Tag » research
  Women’s bodies, and therefore our clothes, are consistently under global scrutiny. How we chose to dress may or may not reflect our political or religious views; whatever we choose to wear is continuously watched, discussed and judged. Arguably, women in Islamic communities get hit especially hard with that judgement part. If and how a woman chooses to veil is up for international religious, social, and political debate.    As Americans, ... Read More
  There’s been a lot of buzz around a new study that examines the differences between male and female brains. The study, conducted by the University of Pennsylvania’s Ragini Verma and her colleagues and recently published in the journal PNAS, uses advanced imaging to map the connectivity of the left and right brain hemispheres of males and females. The researchers concluded that male and female brains have fundamental differences: males have ... Read More
Over the past 20 years, psychologist David Lisak has been researching rape and sexual assault on college campuses. He's asked over 2,000 men questions like "Have you ever had sexual intercourse with someone, even though they did not want to, because they were too intoxicated [on alcohol or drugs] to resist your sexual advances?" His results? One in 16 men answered "yes" to some version of that question.  Lisak describes the "narcissism" of a rapist and how ... Read More
Science, that all-knowing amorphous body of research and truth, is revealing more and more about the neurophysiological causes of spontaneous orgasm, specifically in women. In a recent analysis of this phenomenon, The New York Times science reporter William J. Broad investigates a Rutgers University project where female brains were scanned while thinking about erotic fantasies.  Broad recognizes that this isn’t a new idea: sexologist ... Read More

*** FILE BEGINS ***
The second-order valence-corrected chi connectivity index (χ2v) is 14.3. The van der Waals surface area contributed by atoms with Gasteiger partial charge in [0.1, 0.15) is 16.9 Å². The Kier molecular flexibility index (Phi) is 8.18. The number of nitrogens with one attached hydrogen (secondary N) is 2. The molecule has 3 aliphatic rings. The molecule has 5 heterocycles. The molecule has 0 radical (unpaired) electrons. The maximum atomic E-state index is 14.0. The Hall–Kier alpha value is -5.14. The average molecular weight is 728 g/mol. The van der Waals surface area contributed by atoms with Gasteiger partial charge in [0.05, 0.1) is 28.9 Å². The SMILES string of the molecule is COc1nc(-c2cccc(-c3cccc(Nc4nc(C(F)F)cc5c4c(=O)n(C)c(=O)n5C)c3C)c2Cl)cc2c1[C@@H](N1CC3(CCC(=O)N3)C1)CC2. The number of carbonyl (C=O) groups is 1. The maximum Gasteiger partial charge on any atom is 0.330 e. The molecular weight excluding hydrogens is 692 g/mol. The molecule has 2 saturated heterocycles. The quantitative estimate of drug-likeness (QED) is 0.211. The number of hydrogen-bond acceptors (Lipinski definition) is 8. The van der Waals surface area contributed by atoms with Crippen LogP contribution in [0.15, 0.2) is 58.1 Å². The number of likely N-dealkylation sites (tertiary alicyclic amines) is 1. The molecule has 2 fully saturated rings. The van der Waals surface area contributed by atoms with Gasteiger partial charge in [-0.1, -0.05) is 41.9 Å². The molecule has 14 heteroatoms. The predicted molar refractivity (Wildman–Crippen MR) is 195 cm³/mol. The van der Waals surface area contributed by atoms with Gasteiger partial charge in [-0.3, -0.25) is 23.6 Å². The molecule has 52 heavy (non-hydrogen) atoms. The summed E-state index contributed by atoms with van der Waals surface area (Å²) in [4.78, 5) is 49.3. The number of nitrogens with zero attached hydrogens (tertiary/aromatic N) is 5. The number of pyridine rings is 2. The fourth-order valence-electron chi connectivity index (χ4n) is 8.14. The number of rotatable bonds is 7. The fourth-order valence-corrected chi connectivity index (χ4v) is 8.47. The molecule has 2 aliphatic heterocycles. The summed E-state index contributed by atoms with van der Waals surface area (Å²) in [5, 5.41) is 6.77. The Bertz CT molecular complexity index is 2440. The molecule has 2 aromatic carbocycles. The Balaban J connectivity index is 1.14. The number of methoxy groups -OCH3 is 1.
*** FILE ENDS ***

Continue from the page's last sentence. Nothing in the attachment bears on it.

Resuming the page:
Living in close quarters with your lady friends has many benefits, but studies show that menstrual synchrony—synced-up periods triggered by pheromones—may not be one of them. In her seminal 1971 study, psychologist Martha McClintock concluded that synced cycles are related to the exchange of pheromones between women in close social contact.     Besties!   However, a whole crop of studies have popped up since then that contradict the ... Read More
As annoying as the characterization of women as sex objects in Fifty Shades of Grey may be, perhaps my friends have an excuse for enjoying it. A biological excuse. According to a recent study published in the European Journal of Social Psychology, our brains may recognize men and women differently. Specifically, they register females as body parts more easily than males.It's not just the male brain, either. The study found that when shown photos of average ... Read More